Philosophy of Mathematics seminar




Laura Crosilla, Oslo
Predicativity as Invariance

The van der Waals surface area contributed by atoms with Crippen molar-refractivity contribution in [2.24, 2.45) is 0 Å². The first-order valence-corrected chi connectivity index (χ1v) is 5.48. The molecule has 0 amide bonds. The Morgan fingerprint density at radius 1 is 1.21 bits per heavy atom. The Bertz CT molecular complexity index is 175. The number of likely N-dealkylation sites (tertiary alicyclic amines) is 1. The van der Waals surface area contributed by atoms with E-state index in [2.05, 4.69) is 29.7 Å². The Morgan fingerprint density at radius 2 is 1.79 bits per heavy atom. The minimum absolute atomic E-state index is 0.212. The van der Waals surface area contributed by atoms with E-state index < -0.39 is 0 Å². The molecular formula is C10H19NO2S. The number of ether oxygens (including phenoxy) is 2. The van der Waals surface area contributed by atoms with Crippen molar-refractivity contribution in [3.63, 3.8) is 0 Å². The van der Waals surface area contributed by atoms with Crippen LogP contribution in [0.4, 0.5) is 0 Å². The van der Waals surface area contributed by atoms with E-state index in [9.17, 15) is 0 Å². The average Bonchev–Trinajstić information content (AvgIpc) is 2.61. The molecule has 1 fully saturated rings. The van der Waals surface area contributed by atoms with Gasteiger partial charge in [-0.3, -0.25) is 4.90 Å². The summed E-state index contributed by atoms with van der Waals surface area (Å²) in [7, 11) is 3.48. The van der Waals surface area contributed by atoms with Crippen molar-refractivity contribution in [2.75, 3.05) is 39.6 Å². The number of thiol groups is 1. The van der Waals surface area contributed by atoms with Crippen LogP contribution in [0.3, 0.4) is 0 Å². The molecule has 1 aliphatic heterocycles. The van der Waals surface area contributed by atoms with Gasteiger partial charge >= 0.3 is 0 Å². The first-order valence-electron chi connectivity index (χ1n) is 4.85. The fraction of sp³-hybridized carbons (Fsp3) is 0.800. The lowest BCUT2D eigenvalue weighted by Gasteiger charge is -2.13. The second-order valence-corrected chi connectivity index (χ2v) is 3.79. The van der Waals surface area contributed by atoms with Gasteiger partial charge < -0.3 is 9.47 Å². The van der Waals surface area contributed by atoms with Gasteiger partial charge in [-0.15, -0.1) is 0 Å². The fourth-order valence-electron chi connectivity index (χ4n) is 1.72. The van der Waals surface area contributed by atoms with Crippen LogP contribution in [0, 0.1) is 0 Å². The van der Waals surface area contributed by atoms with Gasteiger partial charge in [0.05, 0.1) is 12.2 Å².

Predicativity imposes a constructivity requirement on mathematical definitions, which are to proceed as if the entities they define were constructed stepbystep and from below – or from within. At the beginning of the 20th century predicativity was discussed by some of the most prominent mathematicians of the time. In today’s mathematics it figures prominently in Proof Theory and in Constructive Set and Type Theories. Predicativity is often thought of as an injunction against vicious circular definitions, following Poincaré, Russell and Weyl. In this talk, I argue for the fruitfulness of a less wellknown characterisation of predicativity also originating in Poincaré’s writings: “predicativity as invariance”. Its main advantage is that it allows for an expansion of predicativity. It also has the potential to unify classical and constructive variants of predicativity. Finally, it helps us understand the relation between predicativity and a number of themes that frequently emerge within the predicativist literature, such as forms of potentialism.